“The Treasure of Far Island” by Willa Cather #WCSSP2023

The Treasure of Far Island Willa Cather Short Story Project Response Post

Willa Cather Short Story Project Response Post

Hello Cather fans! Our story this month is “The Treasure of Far Island.”

In the reminder post, I wrote about being struck by the inclusion in this story of a line from Outlander’s “The Skye Boat Song” or, more directly, Robert Louis Stevenson’s poem, “Sing me a Song of a Lad that is Gone.”

For those of you who haven’t yet read the story, it is about Douglass, a nationally successful playwright returning to his Nebraska hometown after 12 years away. The story opens with a long paragraph describing Far Island and how generations of children played on it, its natural beauty and the freedom if offers stirring their imaginations.

Cather has a smooth transition from this birds-eye view of the sandbar to the train in which Douglass sits. The second paragraph begins with this sentence:

One afternoon, early in June, the Silvery Beaches of Far Island were glistening in the sun like pounded glass, and the same slanting yellow rays that scorched the sand beat upon the windows of the passenger train from the East as it swung into the Republican Valley from the uplands.

(All quotes in this post are from the Delphi Collected Works of Willa Cather)

A more experienced Cather would probably tighten up or strip down that sentence, but I like how it takes the reader’s mind from one location to another.


As a boy, Douglass played on the sandbar island with his friend Margie who was a rough-n-tumble girl that he though would grow up to be a man. They had been best buds but did not keep in touch after he left for college. Margie, for her part, did not make contact with Douglass the one time she was in New York even though she saw him on the street. Weird. Plot device or perhaps an illusion to some story with which I am unfamiliar?

Anyway, they literally bump into one another in a dark hallway at Margie’s parent’s house. She is no longer a freckled “wild Indian” tomboy, but a tall white goddess. They instantly reconnect on an intellectual level, and Douglass feels a sense of power in their comradeship that is something like mind meld. He’s an artist, one who (according to the story) never grew up and still sees the world through creative child-like eyes. End of Part I.

In Part II, Douglass and Margie row out to the island to dig up a treasure they buried together just before he left for college. They reminisce and talk about what old friends are doing now. Margie says, “It is very sad to grow up.” They find the sun bleached old tree skeleton upon which they had marked an X for the treasure. “Near the cross were cut the initials of the entire pirate crew; some of them were cut on gravestones now.” Phew. That’s intense.

Is more than childhood buried?

Long story short, they discover they buried their childhood. Douglass recounts the day they buried the treasure and then had to wade back to shore, which frightened them both. He says Margie,

“cried in a different way from the way you sometimes cried when you hurt yourself, and I found that I loved you afraid better than I had ever loved you fearless, and in that moment we grew up, and shut the gates of Eden behind us, and our empire was at an end.”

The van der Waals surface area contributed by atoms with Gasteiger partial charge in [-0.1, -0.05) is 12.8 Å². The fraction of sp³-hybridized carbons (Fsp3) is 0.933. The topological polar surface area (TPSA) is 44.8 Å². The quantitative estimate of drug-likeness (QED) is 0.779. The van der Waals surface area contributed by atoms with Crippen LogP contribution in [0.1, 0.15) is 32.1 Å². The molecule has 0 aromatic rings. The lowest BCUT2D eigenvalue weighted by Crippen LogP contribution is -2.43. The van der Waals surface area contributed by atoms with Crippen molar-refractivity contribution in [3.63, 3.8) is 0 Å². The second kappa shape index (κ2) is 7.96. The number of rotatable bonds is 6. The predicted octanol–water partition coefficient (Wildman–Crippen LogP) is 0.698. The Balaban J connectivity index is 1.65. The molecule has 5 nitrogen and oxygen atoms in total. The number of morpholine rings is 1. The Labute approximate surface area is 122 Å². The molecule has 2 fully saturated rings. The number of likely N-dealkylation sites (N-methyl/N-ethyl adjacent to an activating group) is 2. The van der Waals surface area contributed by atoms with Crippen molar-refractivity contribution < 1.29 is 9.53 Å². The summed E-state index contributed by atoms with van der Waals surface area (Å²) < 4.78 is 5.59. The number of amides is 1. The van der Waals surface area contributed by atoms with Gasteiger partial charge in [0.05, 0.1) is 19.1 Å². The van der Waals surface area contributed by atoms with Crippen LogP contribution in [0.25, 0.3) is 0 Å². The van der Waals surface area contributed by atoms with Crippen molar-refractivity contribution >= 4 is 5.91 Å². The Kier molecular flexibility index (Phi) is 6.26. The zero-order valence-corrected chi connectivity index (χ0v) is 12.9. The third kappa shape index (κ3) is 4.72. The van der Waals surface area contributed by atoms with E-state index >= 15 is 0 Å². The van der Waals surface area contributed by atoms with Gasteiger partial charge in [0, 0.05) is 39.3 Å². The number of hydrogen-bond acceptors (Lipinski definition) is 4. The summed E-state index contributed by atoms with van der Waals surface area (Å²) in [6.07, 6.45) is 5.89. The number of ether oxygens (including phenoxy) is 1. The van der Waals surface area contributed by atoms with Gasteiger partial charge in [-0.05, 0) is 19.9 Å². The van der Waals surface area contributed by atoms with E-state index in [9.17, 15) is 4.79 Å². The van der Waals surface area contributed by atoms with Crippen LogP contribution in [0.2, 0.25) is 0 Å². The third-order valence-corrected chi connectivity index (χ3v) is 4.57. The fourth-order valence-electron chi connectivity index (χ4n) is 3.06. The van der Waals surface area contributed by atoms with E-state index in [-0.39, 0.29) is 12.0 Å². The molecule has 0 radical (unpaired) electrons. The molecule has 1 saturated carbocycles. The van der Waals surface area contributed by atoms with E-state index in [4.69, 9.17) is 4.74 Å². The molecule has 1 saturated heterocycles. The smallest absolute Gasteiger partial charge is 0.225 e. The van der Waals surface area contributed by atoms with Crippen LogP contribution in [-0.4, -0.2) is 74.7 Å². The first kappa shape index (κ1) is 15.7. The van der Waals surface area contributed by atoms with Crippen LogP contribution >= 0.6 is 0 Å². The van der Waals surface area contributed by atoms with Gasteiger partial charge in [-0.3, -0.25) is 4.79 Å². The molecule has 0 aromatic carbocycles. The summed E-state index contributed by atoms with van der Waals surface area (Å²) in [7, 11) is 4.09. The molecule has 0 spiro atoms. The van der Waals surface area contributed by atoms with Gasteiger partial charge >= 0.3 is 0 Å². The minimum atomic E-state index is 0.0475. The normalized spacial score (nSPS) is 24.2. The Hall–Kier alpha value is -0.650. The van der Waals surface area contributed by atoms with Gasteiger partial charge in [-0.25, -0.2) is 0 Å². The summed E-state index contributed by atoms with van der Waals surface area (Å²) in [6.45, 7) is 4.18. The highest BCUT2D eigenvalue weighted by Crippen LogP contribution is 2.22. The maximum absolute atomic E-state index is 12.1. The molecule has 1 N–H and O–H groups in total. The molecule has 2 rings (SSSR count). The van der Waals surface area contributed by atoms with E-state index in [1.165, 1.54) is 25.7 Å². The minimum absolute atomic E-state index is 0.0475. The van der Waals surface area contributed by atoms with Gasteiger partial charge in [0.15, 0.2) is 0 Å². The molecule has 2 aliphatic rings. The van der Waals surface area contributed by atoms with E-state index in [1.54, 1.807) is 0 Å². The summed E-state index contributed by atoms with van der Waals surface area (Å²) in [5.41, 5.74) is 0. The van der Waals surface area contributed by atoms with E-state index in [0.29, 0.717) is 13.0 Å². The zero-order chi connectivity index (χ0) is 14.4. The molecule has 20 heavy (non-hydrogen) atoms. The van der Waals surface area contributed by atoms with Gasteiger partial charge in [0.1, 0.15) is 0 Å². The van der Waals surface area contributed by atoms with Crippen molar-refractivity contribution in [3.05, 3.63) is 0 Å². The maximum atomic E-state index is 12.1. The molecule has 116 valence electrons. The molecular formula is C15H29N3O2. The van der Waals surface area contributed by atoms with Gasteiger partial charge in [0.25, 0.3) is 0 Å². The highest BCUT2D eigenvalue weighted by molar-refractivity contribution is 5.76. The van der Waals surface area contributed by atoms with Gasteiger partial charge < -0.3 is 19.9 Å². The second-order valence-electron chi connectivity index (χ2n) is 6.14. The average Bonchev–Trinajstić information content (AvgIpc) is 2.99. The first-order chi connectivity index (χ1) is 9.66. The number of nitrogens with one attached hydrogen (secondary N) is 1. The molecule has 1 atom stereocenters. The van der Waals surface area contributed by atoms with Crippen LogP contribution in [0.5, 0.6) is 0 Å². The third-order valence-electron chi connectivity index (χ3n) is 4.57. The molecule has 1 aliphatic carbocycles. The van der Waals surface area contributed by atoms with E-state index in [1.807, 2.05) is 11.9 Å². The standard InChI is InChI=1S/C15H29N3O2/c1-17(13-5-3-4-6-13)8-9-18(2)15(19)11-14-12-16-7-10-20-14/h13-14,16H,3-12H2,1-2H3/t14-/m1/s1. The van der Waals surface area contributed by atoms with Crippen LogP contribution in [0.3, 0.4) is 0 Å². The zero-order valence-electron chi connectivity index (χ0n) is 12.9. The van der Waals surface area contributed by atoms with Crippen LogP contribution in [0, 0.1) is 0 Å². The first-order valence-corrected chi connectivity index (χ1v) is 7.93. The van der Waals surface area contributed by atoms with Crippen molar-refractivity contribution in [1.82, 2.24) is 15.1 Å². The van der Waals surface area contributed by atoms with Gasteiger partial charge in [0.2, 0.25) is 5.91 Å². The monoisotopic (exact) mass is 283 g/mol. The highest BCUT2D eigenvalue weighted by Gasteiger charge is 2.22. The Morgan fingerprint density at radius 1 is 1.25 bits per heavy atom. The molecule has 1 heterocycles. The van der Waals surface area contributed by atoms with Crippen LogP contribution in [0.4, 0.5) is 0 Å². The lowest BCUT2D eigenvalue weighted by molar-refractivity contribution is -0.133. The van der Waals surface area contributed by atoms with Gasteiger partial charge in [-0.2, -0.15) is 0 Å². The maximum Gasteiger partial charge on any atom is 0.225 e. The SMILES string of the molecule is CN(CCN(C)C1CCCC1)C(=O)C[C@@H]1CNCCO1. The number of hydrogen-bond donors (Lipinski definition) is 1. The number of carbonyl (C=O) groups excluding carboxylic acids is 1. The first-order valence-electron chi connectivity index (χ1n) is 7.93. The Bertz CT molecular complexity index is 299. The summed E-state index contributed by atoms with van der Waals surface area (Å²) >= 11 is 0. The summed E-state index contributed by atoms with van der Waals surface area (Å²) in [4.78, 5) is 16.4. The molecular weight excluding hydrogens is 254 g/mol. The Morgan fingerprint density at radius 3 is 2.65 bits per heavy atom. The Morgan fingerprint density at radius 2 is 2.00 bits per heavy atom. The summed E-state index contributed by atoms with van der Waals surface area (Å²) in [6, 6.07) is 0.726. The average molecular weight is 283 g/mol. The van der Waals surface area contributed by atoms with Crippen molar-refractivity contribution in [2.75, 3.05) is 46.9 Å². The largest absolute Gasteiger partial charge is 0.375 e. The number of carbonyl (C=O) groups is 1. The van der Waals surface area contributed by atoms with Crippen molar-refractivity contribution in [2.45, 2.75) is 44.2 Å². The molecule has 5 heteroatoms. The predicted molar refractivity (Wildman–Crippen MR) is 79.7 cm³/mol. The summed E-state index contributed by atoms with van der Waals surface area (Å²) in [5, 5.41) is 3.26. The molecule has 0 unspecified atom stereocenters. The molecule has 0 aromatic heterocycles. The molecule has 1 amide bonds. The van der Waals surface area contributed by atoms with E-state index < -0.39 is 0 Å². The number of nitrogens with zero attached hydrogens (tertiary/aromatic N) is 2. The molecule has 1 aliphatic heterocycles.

His saying that he loved Margie afraid better than fearless made me uncomfortable and sad for the characters. Does seeing a female in fear make him feel like a man? Whatever that means. Note: they were 15 when that happened.

Have you heard of misattribution of arousal? It’s when someone is stimulated by something fearful or exciting and they transfer their own arousal to another person (it need not be sexual). Douglass and Margie were both afraid during that walk through the water. Did Margie cry differently? Or did Douglass’s own reaction cause him to misattribute his own fear onto Margie and think it a different kind of love? This falls inline with the damsel in distress trope.

What had been a story with some interesting gender play takes a turn toward heteronormative stereotypes as the two characters are pressured to grow up and assume acceptable roles. Margie had been sent to finishing school where she was turned into a proper looking and behaving young women of a certain class. In Part I my gaydar went off when Douglass openly uses his mother’s violet water, something that he would sneak as a boy. He is considered a great man, a famous young man who is not tempted by any of the wealthy or beautiful women in his circle.

Margie was initially an equal (genderless?) pirate, then a goddess, then a captive princess. At one point she also foreshadows some of Cather’s later leading women like Alexandra Bergson in O Pioneers! Douglass admires Margie’s ease of body and thinks, “There was a wholesomeness of the sun and soil in her that was utterly lacking in the women among whom he had lived for so long.”

A New Eden

In an interesting twist, as they come together, Douglass and Margie create a New Eden: “these two looked about over God’s world and saw that it was good.” Hello, Genesis. They move forward within the ancient story of creation. The ending is a classic love story scenario: “out of the east rose the same moon that has glorified all the romances of the world.”

I am fascinated by this story. There is so much push and pull within it, particularly with gender issues. I didn’t even bring up Pagie, a slender youth, looking like a nice girl masquerading as a rake?!?

What did you think of “The Treasure of Far Island”? Leave a comment or link below. Let’s chat!

New to this blog? Learn more about the Willa Cather Short Story Project here. In a nutshell, we read one Cather short story a month. I remind everyone of what story we’re reading on the second Wednesday of the month and then share a response on the fourth Wednesday of the month. Jump in anytime!

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